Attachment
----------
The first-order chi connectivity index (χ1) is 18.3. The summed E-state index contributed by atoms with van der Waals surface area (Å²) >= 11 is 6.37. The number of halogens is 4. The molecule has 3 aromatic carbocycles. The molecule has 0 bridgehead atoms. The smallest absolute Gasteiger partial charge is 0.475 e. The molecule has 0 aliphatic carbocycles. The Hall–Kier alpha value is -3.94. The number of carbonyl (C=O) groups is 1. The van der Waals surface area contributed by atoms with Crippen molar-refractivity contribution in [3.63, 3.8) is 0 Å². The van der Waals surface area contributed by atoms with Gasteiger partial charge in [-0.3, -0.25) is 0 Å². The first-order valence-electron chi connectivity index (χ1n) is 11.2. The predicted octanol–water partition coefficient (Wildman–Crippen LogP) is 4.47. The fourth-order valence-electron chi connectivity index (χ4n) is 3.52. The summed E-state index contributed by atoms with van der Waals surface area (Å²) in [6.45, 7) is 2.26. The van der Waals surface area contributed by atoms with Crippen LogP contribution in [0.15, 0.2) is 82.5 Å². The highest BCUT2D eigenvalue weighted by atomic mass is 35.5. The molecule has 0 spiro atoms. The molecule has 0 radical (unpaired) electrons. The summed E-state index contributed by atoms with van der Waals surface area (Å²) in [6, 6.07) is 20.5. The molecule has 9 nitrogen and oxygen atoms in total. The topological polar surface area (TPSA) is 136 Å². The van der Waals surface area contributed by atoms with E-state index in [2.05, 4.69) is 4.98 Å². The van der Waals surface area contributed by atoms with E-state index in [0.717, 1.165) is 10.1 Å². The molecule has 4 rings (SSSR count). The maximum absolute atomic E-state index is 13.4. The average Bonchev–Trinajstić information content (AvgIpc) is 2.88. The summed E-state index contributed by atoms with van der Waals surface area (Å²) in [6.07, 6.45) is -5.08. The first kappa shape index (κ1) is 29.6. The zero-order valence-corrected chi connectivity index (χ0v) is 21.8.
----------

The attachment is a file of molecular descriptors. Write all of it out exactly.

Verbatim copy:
The first-order chi connectivity index (χ1) is 18.3. The summed E-state index contributed by atoms with van der Waals surface area (Å²) >= 11 is 6.37. The number of halogens is 4. The molecule has 3 aromatic carbocycles. The molecule has 0 bridgehead atoms. The smallest absolute Gasteiger partial charge is 0.475 e. The molecule has 0 aliphatic carbocycles. The Hall–Kier alpha value is -3.94. The number of carbonyl (C=O) groups is 1. The van der Waals surface area contributed by atoms with Crippen molar-refractivity contribution in [3.63, 3.8) is 0 Å². The van der Waals surface area contributed by atoms with Gasteiger partial charge in [-0.3, -0.25) is 0 Å². The first-order valence-electron chi connectivity index (χ1n) is 11.2. The predicted octanol–water partition coefficient (Wildman–Crippen LogP) is 4.47. The fourth-order valence-electron chi connectivity index (χ4n) is 3.52. The summed E-state index contributed by atoms with van der Waals surface area (Å²) in [6.45, 7) is 2.26. The van der Waals surface area contributed by atoms with Crippen LogP contribution in [0.15, 0.2) is 82.5 Å². The highest BCUT2D eigenvalue weighted by atomic mass is 35.5. The molecule has 0 spiro atoms. The molecule has 0 radical (unpaired) electrons. The summed E-state index contributed by atoms with van der Waals surface area (Å²) in [6, 6.07) is 20.5. The molecule has 9 nitrogen and oxygen atoms in total. The topological polar surface area (TPSA) is 136 Å². The van der Waals surface area contributed by atoms with E-state index in [2.05, 4.69) is 4.98 Å². The van der Waals surface area contributed by atoms with E-state index in [0.717, 1.165) is 10.1 Å². The molecule has 4 rings (SSSR count). The maximum absolute atomic E-state index is 13.4. The average Bonchev–Trinajstić information content (AvgIpc) is 2.88. The summed E-state index contributed by atoms with van der Waals surface area (Å²) in [6.07, 6.45) is -5.08. The first kappa shape index (κ1) is 29.6. The zero-order valence-corrected chi connectivity index (χ0v) is 21.8.